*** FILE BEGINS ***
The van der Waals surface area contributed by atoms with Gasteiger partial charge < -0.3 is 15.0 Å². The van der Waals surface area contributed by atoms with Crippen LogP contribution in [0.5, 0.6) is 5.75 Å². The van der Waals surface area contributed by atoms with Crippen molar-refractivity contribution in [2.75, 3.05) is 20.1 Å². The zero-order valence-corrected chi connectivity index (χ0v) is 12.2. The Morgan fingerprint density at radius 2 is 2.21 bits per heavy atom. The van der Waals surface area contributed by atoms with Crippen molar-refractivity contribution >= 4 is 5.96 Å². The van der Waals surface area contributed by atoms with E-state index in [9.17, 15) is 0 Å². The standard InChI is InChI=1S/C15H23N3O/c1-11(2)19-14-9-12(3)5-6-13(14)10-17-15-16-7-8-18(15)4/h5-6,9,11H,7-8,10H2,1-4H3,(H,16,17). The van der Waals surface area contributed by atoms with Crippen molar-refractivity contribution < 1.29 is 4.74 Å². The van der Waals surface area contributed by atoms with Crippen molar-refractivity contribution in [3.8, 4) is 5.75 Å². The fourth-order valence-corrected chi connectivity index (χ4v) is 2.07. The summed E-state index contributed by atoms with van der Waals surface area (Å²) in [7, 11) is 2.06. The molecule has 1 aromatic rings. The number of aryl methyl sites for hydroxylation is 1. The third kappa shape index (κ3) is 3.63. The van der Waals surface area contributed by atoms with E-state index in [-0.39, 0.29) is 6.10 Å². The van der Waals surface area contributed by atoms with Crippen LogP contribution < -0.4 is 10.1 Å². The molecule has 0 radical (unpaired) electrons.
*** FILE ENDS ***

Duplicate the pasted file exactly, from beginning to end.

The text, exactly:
The van der Waals surface area contributed by atoms with Gasteiger partial charge < -0.3 is 15.0 Å². The van der Waals surface area contributed by atoms with Crippen LogP contribution in [0.5, 0.6) is 5.75 Å². The van der Waals surface area contributed by atoms with Crippen molar-refractivity contribution in [2.75, 3.05) is 20.1 Å². The zero-order valence-corrected chi connectivity index (χ0v) is 12.2. The Morgan fingerprint density at radius 2 is 2.21 bits per heavy atom. The van der Waals surface area contributed by atoms with Crippen molar-refractivity contribution >= 4 is 5.96 Å². The van der Waals surface area contributed by atoms with E-state index in [9.17, 15) is 0 Å². The standard InChI is InChI=1S/C15H23N3O/c1-11(2)19-14-9-12(3)5-6-13(14)10-17-15-16-7-8-18(15)4/h5-6,9,11H,7-8,10H2,1-4H3,(H,16,17). The van der Waals surface area contributed by atoms with Crippen molar-refractivity contribution < 1.29 is 4.74 Å². The van der Waals surface area contributed by atoms with Crippen molar-refractivity contribution in [3.8, 4) is 5.75 Å². The fourth-order valence-corrected chi connectivity index (χ4v) is 2.07. The summed E-state index contributed by atoms with van der Waals surface area (Å²) in [7, 11) is 2.06. The molecule has 1 aromatic rings. The number of aryl methyl sites for hydroxylation is 1. The third kappa shape index (κ3) is 3.63. The van der Waals surface area contributed by atoms with E-state index in [-0.39, 0.29) is 6.10 Å². The van der Waals surface area contributed by atoms with Crippen LogP contribution < -0.4 is 10.1 Å². The molecule has 0 radical (unpaired) electrons.